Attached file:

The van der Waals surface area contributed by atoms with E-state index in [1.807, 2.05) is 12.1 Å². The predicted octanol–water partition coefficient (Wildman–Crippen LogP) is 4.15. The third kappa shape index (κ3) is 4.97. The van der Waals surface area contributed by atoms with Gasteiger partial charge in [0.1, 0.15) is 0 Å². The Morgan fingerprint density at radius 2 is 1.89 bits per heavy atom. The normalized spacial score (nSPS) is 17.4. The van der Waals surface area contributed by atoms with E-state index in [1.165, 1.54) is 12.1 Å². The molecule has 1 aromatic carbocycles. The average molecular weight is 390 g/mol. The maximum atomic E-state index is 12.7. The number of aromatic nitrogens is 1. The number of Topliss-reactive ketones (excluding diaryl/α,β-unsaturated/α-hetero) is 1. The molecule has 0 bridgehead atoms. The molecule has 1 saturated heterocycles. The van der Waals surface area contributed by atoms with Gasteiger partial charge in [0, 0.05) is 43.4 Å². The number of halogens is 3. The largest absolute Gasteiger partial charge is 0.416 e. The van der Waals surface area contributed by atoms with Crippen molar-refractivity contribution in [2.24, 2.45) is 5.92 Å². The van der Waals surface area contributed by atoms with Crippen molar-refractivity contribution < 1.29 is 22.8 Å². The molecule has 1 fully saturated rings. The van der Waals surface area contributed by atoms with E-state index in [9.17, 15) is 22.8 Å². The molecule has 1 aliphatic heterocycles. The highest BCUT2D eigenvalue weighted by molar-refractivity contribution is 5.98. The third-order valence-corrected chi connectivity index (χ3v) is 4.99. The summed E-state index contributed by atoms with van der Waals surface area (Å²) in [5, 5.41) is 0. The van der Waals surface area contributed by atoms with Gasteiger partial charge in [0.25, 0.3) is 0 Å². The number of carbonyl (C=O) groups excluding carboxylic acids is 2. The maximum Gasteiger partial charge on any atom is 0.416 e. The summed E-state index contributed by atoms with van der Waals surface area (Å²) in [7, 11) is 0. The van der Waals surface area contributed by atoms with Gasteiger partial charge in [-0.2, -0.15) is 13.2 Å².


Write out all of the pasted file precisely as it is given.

The van der Waals surface area contributed by atoms with E-state index in [1.807, 2.05) is 12.1 Å². The predicted octanol–water partition coefficient (Wildman–Crippen LogP) is 4.15. The third kappa shape index (κ3) is 4.97. The van der Waals surface area contributed by atoms with Gasteiger partial charge in [0.1, 0.15) is 0 Å². The Morgan fingerprint density at radius 2 is 1.89 bits per heavy atom. The normalized spacial score (nSPS) is 17.4. The van der Waals surface area contributed by atoms with E-state index in [1.165, 1.54) is 12.1 Å². The molecule has 1 aromatic carbocycles. The average molecular weight is 390 g/mol. The maximum atomic E-state index is 12.7. The number of aromatic nitrogens is 1. The number of Topliss-reactive ketones (excluding diaryl/α,β-unsaturated/α-hetero) is 1. The molecule has 0 bridgehead atoms. The molecule has 1 saturated heterocycles. The van der Waals surface area contributed by atoms with Gasteiger partial charge in [0, 0.05) is 43.4 Å². The number of halogens is 3. The largest absolute Gasteiger partial charge is 0.416 e. The van der Waals surface area contributed by atoms with Crippen molar-refractivity contribution in [2.24, 2.45) is 5.92 Å². The van der Waals surface area contributed by atoms with Crippen molar-refractivity contribution < 1.29 is 22.8 Å². The molecule has 1 fully saturated rings. The van der Waals surface area contributed by atoms with E-state index in [9.17, 15) is 22.8 Å². The molecule has 1 aliphatic heterocycles. The highest BCUT2D eigenvalue weighted by molar-refractivity contribution is 5.98. The third-order valence-corrected chi connectivity index (χ3v) is 4.99. The summed E-state index contributed by atoms with van der Waals surface area (Å²) in [5, 5.41) is 0. The van der Waals surface area contributed by atoms with Gasteiger partial charge in [0.25, 0.3) is 0 Å². The number of carbonyl (C=O) groups excluding carboxylic acids is 2. The maximum Gasteiger partial charge on any atom is 0.416 e. The summed E-state index contributed by atoms with van der Waals surface area (Å²) in [7, 11) is 0. The van der Waals surface area contributed by atoms with Gasteiger partial charge in [-0.2, -0.15) is 13.2 Å².